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If you review Bush’s State of the Union Address from Monday night, you will note that his fear-mongering served one consistent aim: to attack the privacy rights and expectations of American citizens. Be afraid. Be very afraid, he tells us. Be prepared to surrender your privacy. Trust us. Big Government will only use all your private secrets to protect you.
Will he get his way? All eyes are turned on the White-flag Democrats. Will they do what they usually do, namely buckle and run? Or will they stand their ground and show that their office as members of Congress, their pledge to the Constitution actually mean something?
In the last twenty-four hours, both the House and the Senate have approved a fifteen day extension of the Orwellian Protect America Act, a law which gives Bush plenary discretion to tap the phone conversations of Americans conducted with anyone beyond our borders. In both cases, the Congressional chambers acted by voice vote, so that the positions of the members are unknown. According to Majority Leader Harry Reid, a “deal is in the works” now that would produce some consensus legislation.
But Glenn Greenwald offers us some solid analysis and speculation about what’s in the works:
there are really only two possible ways for all of this to be derailed:
(1) the Senate passes one or more pending amendments which is unacceptable to the White House and thus provokes a veto of the bill Congress passes (the most likely candidates: Sen. Feinstein’s amendment declaring (again) that FISA is the “exclusive means” for eavesdropping and/or Sen. Feingold’s amendment compelling the disclosure to Congress of the secret FISA court rulings which the White House claimed prompted the need for changes to FISA in the first place); or,
(2) the House stands firm with the bill it already passed and refuses to provide telecom amnesty and new warrantless eavesdropping powers, even once the Senate does so. At this point, option (1) seems far more likely, as the Blue Dogs can single-handedly fulfill all the President’s demands by voting (along with the Republicans) in favor of the Senate bill.
The White House–understandably–is extremely confident that they will win, as they always do, telling “conservative journalists” with whom they met today: “once the Senate votes to make FISA permanent–including immunity for the telecoms–the House will acquiesce.”
Here’s Senator Russ Feingold to remind us of what this struggle is all about.
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Should we trust this administration—or any administration—with fundamental rights of privacy? Greenwald reminds us of the words that the Great Communicator used to deal with such appeals. Especially since his party is intent on falsifying his legacy, the words that Reagan delivered in accepting the nomination at the 1980 Republican Convention are worth recalling:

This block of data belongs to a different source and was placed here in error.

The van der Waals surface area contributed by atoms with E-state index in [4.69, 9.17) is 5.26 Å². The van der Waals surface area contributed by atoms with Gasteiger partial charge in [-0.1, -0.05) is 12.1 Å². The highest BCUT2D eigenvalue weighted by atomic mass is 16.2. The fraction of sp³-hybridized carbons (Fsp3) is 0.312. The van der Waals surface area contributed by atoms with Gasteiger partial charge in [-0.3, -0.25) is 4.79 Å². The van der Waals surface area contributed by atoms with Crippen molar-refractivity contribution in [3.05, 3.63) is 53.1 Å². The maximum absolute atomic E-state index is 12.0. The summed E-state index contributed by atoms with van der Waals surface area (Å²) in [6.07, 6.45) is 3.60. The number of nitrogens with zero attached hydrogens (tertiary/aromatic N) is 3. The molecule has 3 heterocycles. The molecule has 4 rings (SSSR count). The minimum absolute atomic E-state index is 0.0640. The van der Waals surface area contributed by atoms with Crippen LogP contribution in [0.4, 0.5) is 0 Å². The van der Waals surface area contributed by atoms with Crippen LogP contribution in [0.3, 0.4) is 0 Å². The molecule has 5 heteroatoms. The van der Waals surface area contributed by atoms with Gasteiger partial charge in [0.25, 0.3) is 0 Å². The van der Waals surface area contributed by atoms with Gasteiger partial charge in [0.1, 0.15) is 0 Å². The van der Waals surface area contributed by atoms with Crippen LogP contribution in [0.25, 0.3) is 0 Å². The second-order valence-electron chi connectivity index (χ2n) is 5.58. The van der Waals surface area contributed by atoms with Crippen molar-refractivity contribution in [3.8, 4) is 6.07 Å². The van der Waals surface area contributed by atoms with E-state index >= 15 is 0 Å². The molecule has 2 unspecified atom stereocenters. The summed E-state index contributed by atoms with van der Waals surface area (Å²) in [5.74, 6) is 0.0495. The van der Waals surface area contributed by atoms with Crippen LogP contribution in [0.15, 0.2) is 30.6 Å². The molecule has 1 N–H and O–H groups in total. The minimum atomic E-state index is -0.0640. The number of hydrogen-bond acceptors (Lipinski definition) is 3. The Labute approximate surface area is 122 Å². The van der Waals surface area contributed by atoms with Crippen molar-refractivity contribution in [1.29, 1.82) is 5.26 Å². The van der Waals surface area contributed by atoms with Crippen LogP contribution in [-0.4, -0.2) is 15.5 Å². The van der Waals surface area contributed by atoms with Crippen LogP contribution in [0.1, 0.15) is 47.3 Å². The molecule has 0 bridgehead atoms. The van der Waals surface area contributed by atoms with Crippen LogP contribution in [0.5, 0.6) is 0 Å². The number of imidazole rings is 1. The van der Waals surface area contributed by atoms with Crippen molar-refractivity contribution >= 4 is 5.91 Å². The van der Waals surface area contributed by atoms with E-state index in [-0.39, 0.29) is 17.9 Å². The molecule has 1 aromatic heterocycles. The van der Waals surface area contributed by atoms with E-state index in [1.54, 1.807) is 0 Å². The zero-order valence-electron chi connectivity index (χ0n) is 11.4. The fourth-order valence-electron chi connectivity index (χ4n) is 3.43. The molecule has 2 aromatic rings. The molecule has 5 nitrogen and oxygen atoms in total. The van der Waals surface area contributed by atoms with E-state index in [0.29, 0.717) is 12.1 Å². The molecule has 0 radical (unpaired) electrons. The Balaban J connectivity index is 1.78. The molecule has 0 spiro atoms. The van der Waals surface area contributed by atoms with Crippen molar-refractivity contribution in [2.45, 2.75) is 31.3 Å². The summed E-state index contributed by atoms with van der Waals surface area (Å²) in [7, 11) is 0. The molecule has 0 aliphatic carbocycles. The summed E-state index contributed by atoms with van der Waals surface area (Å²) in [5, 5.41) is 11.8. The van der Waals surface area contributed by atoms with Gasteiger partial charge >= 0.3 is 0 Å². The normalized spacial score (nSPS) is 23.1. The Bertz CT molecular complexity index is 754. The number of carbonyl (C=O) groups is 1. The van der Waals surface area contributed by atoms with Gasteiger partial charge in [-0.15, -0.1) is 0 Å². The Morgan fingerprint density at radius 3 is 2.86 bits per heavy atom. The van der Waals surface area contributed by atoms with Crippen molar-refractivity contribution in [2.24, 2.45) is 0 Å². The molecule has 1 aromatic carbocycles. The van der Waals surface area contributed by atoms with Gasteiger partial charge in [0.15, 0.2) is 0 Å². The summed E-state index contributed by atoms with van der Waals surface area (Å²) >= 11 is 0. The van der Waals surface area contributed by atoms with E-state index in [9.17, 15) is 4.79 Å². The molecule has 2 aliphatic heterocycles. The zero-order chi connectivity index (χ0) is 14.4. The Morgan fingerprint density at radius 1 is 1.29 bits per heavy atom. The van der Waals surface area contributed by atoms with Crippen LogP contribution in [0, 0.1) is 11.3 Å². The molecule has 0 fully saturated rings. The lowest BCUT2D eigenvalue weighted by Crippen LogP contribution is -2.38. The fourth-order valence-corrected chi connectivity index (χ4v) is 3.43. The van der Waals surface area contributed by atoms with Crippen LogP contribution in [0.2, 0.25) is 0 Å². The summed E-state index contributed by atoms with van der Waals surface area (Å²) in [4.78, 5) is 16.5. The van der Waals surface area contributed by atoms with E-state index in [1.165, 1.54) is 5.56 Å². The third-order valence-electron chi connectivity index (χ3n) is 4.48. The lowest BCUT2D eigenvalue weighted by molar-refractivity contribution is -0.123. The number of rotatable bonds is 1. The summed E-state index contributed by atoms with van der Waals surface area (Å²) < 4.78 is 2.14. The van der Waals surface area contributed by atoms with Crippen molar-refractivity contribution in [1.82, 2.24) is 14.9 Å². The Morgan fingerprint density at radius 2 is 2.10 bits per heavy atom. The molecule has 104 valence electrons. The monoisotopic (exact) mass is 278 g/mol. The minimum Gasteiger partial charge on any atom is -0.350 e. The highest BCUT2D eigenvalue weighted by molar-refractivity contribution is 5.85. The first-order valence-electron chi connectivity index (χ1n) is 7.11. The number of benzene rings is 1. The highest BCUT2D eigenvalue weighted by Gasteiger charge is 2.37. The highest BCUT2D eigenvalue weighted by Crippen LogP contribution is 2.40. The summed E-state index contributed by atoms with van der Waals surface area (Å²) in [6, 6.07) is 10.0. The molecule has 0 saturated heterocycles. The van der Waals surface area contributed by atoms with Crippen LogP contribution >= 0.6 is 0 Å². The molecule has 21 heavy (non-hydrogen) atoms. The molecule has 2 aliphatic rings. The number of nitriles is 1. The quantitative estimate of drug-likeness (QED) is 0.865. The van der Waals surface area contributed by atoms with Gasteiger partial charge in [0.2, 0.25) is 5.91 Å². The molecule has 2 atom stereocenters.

“Trust me” government is government that asks that we concentrate our hopes and dreams on one man; that we trust him to do what’s best for us. My view of government places trust not in one person or one party, but in those values that transcend persons and parties. The trust is where it belongs–in the people.
The Bush Administration is putting the nation on the road to serfdom. Those who understand that fact keep quiet at their own peril. This is the time to check in with your representatives in Congress if you have not already done so. No to telecom immunity. No to extension of the PAA. No to warrantless surveillance of private communications.
More from Scott Horton:
No Comment — March 28, 2014, 12:32 pm
On CIA secrecy, torture, and war-making powers
No Comment — November 4, 2013, 5:17 pm
An expert panel concludes that the Pentagon and the CIA ordered physicians to violate the Hippocratic Oath
No Comment — August 12, 2013, 7:55 am
How will the Obama Administration handle Edward Snowden’s case in the long term?
Percentage of non-Christian Americans who say they believe in the resurrection of Christ:
A newly translated Coptic text alleged Judas’ kiss to have been necessitated by Jesus’ ability to shape-shift.
Russia reportedly dropped a series of math texts from a list of recommended curricular books because its illustrations featured too many non-Russian characters. “Gnomes, Snow White,” said a Russian education expert, “these are representatives of a foreign-language culture.”
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